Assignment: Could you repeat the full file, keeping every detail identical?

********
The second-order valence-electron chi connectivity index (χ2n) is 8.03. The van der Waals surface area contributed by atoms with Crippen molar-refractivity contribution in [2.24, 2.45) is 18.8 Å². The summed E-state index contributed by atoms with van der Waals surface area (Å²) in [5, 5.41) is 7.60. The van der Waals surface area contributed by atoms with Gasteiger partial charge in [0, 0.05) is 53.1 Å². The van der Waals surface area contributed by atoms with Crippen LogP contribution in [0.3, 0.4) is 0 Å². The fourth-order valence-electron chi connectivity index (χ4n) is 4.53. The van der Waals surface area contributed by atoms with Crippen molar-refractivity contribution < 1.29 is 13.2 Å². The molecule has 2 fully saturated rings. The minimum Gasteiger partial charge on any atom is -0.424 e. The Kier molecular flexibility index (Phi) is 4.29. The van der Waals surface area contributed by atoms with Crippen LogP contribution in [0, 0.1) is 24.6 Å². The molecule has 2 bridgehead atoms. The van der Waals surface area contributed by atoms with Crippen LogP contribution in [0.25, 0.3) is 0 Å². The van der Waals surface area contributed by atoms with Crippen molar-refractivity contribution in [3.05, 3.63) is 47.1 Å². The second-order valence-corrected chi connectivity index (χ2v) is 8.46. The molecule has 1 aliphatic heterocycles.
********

The second-order valence-electron chi connectivity index (χ2n) is 8.03. The van der Waals surface area contributed by atoms with Crippen molar-refractivity contribution in [2.24, 2.45) is 18.8 Å². The summed E-state index contributed by atoms with van der Waals surface area (Å²) in [5, 5.41) is 7.60. The van der Waals surface area contributed by atoms with Gasteiger partial charge in [0, 0.05) is 53.1 Å². The van der Waals surface area contributed by atoms with Crippen LogP contribution in [0.3, 0.4) is 0 Å². The fourth-order valence-electron chi connectivity index (χ4n) is 4.53. The van der Waals surface area contributed by atoms with Crippen molar-refractivity contribution < 1.29 is 13.2 Å². The molecule has 2 fully saturated rings. The minimum Gasteiger partial charge on any atom is -0.424 e. The Kier molecular flexibility index (Phi) is 4.29. The van der Waals surface area contributed by atoms with Crippen LogP contribution in [0, 0.1) is 24.6 Å². The molecule has 2 bridgehead atoms. The van der Waals surface area contributed by atoms with Crippen LogP contribution in [0.25, 0.3) is 0 Å². The van der Waals surface area contributed by atoms with Crippen molar-refractivity contribution in [3.05, 3.63) is 47.1 Å². The second-order valence-corrected chi connectivity index (χ2v) is 8.46. The molecule has 1 aliphatic heterocycles.